By Christopher White, National Correspondent
NEW YORK – Throughout his papacy, during which he clocked some 40 trips to Africa, St. Pope John Paul II would frequently refer to the continent as both a “missionary church and a mission church.”
During the 20th century alone, the African Catholic Church managed to swell from a membership of 2 million in 1900 to 140 million by 2000. And while demographics may not always be destiny, efforts by Pope Francis to turn the attention of the global Church to the south makes any large-scale gathering of African Catholics not just important locally, but worldwide.
That’s why when more than 700 individuals from across Africa gather in Enugu, Nigeria this week for the first ever Pan-African Catholic Congress on Theology, Society and Pastoral Life, organizers believe it will serve as akairos moment in the life of the Church – in Africa and beyond.
Using the Greek New Testament term referring to a privileged moment in God’s plan of salvation, Sister Wamũyũ Teresia Wachira, co-president of Pax Christi and senior lecturer at St. Paul University in Kenya, describes the congress as a watershed “because people from all walks of life, women and men, lay and clergy, practitioners and academics will be gathered together to reflect on the Catholic Church as a beacon of hope, especially in Africa.”
Beyond that, organizers believe the congress will utilize Francis’s 2014 apostolic exhortation Evangelii Gaudium to offer “concrete proposals and practices for a renewal and reform of our institutions, structures and systems so that the Church in Africa will be able to realize the goal of missionary conversion set out by Pope Francis.”
According to Father Stan Chu Ilo, who serves as a research professor at the Center for World Catholicism and Inter-Cultural Studies at DePaul University, the idea for the congress comes after three significant anniversaries in the life of the African Church: the 50-year anniversary of the founding of SECAM, the Symposium of Episcopal Conferences of Africa and Madagascar, and on the 25 and 10-year anniversaries, respectively, of the global synods on the Church in Africa.
After conversations with the working committee of SECAM, members of the Association of African Theologians, and others involved in African seminary formation, Fr. Ilo said “there was the need to come together and think of what has been gained through the celebrations and to do the heavy lifting and tough work or asking the question: ‘Now what?’ and “What next?’”
“The congress emerged out of this concern to think of how to birth the kinds of structures and institutions in our churches in Africa, the kinds of process and channels of dialogue which can lead to spiritual and ecclesial traditions, liturgical and faith and pastoral formation which can become responsive and transformative of our context in Africa,” he told The Tablet.
“It is all about naming these emerging patterns, identifying the challenges, limitations and opportunities out there in this amazing momentum of Christian expansion in Africa and showing how all these can give agency and new life to our people and nurture sustainable and transferable spiritual and social practices to meet the challenging and changing needs of our times,” he continued.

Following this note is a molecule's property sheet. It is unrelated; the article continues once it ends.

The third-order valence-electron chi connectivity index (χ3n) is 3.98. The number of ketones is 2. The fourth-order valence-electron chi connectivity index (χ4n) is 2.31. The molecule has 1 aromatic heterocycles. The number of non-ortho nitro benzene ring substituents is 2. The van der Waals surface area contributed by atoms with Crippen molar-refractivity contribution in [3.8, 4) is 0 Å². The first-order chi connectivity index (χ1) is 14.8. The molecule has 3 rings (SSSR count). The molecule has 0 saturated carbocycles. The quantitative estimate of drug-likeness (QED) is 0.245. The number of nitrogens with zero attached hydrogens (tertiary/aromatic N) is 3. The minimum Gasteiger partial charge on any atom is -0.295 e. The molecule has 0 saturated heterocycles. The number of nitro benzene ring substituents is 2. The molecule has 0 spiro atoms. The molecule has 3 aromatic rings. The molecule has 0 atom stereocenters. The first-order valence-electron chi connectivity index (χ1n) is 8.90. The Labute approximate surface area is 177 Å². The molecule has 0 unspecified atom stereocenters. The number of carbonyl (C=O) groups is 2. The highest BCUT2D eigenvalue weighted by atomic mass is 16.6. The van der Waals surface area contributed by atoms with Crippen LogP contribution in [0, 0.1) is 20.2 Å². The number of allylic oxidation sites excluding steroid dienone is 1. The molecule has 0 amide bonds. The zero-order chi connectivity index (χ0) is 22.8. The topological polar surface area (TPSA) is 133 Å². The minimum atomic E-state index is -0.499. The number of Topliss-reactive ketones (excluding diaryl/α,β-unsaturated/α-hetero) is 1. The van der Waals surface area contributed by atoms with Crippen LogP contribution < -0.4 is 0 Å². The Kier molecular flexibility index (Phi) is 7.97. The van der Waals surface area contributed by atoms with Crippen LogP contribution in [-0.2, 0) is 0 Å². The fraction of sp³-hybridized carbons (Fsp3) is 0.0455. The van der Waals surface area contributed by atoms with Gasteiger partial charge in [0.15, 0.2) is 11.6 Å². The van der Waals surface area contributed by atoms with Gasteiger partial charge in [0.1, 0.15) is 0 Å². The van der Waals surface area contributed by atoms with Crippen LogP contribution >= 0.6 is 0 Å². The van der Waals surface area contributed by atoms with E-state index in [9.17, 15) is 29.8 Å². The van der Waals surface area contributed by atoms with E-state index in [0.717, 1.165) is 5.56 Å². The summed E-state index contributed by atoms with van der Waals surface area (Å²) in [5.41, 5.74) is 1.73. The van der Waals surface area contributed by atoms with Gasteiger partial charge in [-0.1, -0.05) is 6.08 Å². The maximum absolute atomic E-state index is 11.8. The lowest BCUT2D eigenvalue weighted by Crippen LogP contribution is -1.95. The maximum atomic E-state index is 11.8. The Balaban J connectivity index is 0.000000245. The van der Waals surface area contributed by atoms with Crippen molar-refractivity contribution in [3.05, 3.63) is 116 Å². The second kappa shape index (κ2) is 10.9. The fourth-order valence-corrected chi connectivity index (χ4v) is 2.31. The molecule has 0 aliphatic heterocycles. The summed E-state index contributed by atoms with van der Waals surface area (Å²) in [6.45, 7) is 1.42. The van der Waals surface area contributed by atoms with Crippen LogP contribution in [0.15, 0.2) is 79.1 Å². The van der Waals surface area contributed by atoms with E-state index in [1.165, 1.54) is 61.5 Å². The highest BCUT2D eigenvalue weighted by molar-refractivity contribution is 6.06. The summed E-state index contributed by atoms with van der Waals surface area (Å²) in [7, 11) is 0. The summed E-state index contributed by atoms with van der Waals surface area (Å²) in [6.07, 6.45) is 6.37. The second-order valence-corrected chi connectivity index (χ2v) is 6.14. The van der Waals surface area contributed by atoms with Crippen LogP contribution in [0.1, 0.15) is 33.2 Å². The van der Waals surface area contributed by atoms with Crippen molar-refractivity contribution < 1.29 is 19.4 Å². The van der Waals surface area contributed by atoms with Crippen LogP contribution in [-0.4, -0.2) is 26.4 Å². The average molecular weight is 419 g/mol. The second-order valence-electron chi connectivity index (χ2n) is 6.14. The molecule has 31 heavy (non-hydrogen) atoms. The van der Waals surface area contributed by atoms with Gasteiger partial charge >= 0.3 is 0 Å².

The result: December 5-8, more than 80 African theologians, bishops, priests, religious and laity will offer presentations and lead discussions, and another 650 people are expected to be in attendance as the congress kicks off at Bigard Memorial Seminary, one of the largest Catholic seminaries in the world.
Fr. Ilo says that the four-day gathering is “structured to give voice to everyone,” with more than a third of all the speakers being women and representatives from every language group and region of the African continent.
In the spirit of Pope Francis, he says that the congress will look “away from the citadels of power and privilege,” and focus on programs and ministries throughout Africa that “have shown incredible leadership and stimulated transformational movements in their dioceses and local churches and communities.”
Sister Dr. MarySylvia Nwachukwu, director of academic planning at Godfrey Okoye University, Enugu also told The Tablet that the geographic diversity is distinctive of this congress and that one of the concrete outcomes she’d like to see is a “cultural revolution in education,” specifically in Catholic higher education.
“I believe education holds hope of a better future for Africa,” she said.
To further that point, on the eve of the congress, Fr. Ilo insists that the gathering will “not be another talking shop, but a congress of action.”
“This congress is inviting all delegates to think of another possible Africa, another possible church, another possible reality for our people which made the signs of the reign of God in Africa more concrete by showing us the pathway to realizing the dreams and, hopes of our ancestors, while deepening and celebrating the vast human, spiritual and material resources of our continent,” said Fr. Ilo.
And while the congress will have some major ecclesial headliners, Fr. Ilo says that the focus will be on the people of God – “especially those who are poor and who are hanging on the cross.”
Looking ahead, he’s not making predictions on what the end result will be, leaving room for the Holy Spirit to move and, most importantly, making sure there’s space for an “emergence of a church of the poor, a church with the poor and a church for the poor in Africa, and the death of a church of privilege, power and comfort.”